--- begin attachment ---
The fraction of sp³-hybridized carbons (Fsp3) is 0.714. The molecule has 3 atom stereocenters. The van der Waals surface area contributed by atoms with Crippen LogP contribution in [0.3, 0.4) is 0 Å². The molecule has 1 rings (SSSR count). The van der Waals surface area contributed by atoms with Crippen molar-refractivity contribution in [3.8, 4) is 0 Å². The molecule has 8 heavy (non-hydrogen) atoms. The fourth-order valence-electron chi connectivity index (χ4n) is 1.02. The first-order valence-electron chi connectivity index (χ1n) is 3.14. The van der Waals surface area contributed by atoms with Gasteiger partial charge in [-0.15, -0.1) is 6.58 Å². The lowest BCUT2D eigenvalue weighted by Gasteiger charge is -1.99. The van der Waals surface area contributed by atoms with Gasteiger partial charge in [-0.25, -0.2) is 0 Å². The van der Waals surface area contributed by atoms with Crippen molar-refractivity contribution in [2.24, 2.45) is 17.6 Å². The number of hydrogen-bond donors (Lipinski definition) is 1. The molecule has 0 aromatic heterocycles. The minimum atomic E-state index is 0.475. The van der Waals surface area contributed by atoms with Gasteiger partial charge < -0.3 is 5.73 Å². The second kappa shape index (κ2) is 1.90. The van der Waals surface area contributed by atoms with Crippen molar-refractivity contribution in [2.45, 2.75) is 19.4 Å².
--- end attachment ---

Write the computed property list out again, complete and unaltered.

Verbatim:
The fraction of sp³-hybridized carbons (Fsp3) is 0.714. The molecule has 3 atom stereocenters. The van der Waals surface area contributed by atoms with Crippen LogP contribution in [0.3, 0.4) is 0 Å². The molecule has 1 rings (SSSR count). The van der Waals surface area contributed by atoms with Crippen molar-refractivity contribution in [3.8, 4) is 0 Å². The molecule has 8 heavy (non-hydrogen) atoms. The fourth-order valence-electron chi connectivity index (χ4n) is 1.02. The first-order valence-electron chi connectivity index (χ1n) is 3.14. The van der Waals surface area contributed by atoms with Gasteiger partial charge in [-0.15, -0.1) is 6.58 Å². The lowest BCUT2D eigenvalue weighted by Gasteiger charge is -1.99. The van der Waals surface area contributed by atoms with Gasteiger partial charge in [-0.25, -0.2) is 0 Å². The van der Waals surface area contributed by atoms with Crippen molar-refractivity contribution in [2.24, 2.45) is 17.6 Å². The number of hydrogen-bond donors (Lipinski definition) is 1. The molecule has 0 aromatic heterocycles. The minimum atomic E-state index is 0.475. The van der Waals surface area contributed by atoms with Gasteiger partial charge < -0.3 is 5.73 Å². The second kappa shape index (κ2) is 1.90. The van der Waals surface area contributed by atoms with Crippen molar-refractivity contribution in [2.45, 2.75) is 19.4 Å².